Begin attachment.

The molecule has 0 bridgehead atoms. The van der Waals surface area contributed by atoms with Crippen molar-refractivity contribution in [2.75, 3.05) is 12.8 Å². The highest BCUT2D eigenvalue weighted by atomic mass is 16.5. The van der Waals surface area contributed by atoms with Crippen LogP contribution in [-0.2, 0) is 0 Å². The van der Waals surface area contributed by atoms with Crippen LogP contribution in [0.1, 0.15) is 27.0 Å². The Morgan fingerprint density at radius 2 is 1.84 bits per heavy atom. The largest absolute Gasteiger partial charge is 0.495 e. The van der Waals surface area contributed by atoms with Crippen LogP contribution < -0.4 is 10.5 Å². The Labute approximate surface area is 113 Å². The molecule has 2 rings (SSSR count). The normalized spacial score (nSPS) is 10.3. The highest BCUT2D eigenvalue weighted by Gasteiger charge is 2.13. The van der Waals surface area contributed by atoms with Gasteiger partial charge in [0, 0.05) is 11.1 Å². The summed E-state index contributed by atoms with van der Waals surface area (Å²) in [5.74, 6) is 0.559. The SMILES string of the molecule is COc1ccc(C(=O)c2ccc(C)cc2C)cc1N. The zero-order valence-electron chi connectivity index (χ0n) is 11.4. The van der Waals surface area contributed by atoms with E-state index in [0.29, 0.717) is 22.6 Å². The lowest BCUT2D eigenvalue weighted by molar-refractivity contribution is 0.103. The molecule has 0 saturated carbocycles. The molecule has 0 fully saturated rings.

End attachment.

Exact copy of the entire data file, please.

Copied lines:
The molecule has 0 bridgehead atoms. The van der Waals surface area contributed by atoms with Crippen molar-refractivity contribution in [2.75, 3.05) is 12.8 Å². The highest BCUT2D eigenvalue weighted by atomic mass is 16.5. The van der Waals surface area contributed by atoms with Crippen LogP contribution in [-0.2, 0) is 0 Å². The van der Waals surface area contributed by atoms with Crippen LogP contribution in [0.1, 0.15) is 27.0 Å². The Morgan fingerprint density at radius 2 is 1.84 bits per heavy atom. The largest absolute Gasteiger partial charge is 0.495 e. The van der Waals surface area contributed by atoms with Crippen LogP contribution < -0.4 is 10.5 Å². The Labute approximate surface area is 113 Å². The molecule has 2 rings (SSSR count). The normalized spacial score (nSPS) is 10.3. The highest BCUT2D eigenvalue weighted by Gasteiger charge is 2.13. The van der Waals surface area contributed by atoms with Gasteiger partial charge in [0, 0.05) is 11.1 Å². The summed E-state index contributed by atoms with van der Waals surface area (Å²) in [5.74, 6) is 0.559. The SMILES string of the molecule is COc1ccc(C(=O)c2ccc(C)cc2C)cc1N. The zero-order valence-electron chi connectivity index (χ0n) is 11.4. The van der Waals surface area contributed by atoms with E-state index in [0.29, 0.717) is 22.6 Å². The lowest BCUT2D eigenvalue weighted by molar-refractivity contribution is 0.103. The molecule has 0 saturated carbocycles. The molecule has 0 fully saturated rings.